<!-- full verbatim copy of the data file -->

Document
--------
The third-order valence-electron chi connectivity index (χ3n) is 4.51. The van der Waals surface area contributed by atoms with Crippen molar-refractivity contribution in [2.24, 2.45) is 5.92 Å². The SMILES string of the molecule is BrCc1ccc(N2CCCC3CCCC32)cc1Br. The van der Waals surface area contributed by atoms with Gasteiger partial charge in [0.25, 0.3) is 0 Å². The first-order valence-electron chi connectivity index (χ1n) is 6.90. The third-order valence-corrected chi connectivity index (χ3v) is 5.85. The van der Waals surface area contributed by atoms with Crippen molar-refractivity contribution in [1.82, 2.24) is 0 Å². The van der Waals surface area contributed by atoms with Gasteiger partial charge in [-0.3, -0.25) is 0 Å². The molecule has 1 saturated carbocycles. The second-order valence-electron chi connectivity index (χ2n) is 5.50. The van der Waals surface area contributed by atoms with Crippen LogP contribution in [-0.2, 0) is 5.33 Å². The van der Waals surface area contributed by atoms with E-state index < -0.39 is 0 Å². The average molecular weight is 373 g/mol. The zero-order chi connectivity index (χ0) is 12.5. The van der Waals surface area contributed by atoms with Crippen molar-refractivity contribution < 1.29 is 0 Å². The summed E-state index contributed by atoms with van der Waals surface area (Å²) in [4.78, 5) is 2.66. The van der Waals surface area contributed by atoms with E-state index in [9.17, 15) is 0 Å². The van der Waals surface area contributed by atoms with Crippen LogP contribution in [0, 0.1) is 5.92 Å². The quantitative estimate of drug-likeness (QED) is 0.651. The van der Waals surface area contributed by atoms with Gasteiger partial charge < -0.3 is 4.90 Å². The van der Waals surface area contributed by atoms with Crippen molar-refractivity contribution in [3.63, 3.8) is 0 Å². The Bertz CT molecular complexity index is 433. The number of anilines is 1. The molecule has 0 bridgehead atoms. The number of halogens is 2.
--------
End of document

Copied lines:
The third-order valence-electron chi connectivity index (χ3n) is 4.51. The van der Waals surface area contributed by atoms with Crippen molar-refractivity contribution in [2.24, 2.45) is 5.92 Å². The SMILES string of the molecule is BrCc1ccc(N2CCCC3CCCC32)cc1Br. The van der Waals surface area contributed by atoms with Gasteiger partial charge in [0.25, 0.3) is 0 Å². The first-order valence-electron chi connectivity index (χ1n) is 6.90. The third-order valence-corrected chi connectivity index (χ3v) is 5.85. The van der Waals surface area contributed by atoms with Crippen molar-refractivity contribution in [1.82, 2.24) is 0 Å². The van der Waals surface area contributed by atoms with Gasteiger partial charge in [-0.3, -0.25) is 0 Å². The molecule has 1 saturated carbocycles. The second-order valence-electron chi connectivity index (χ2n) is 5.50. The van der Waals surface area contributed by atoms with Crippen LogP contribution in [-0.2, 0) is 5.33 Å². The van der Waals surface area contributed by atoms with E-state index < -0.39 is 0 Å². The average molecular weight is 373 g/mol. The zero-order chi connectivity index (χ0) is 12.5. The van der Waals surface area contributed by atoms with Crippen molar-refractivity contribution < 1.29 is 0 Å². The summed E-state index contributed by atoms with van der Waals surface area (Å²) in [4.78, 5) is 2.66. The van der Waals surface area contributed by atoms with E-state index in [9.17, 15) is 0 Å². The van der Waals surface area contributed by atoms with Crippen LogP contribution in [0, 0.1) is 5.92 Å². The quantitative estimate of drug-likeness (QED) is 0.651. The van der Waals surface area contributed by atoms with Gasteiger partial charge < -0.3 is 4.90 Å². The van der Waals surface area contributed by atoms with Crippen molar-refractivity contribution in [3.63, 3.8) is 0 Å². The Bertz CT molecular complexity index is 433. The number of anilines is 1. The molecule has 0 bridgehead atoms. The number of halogens is 2.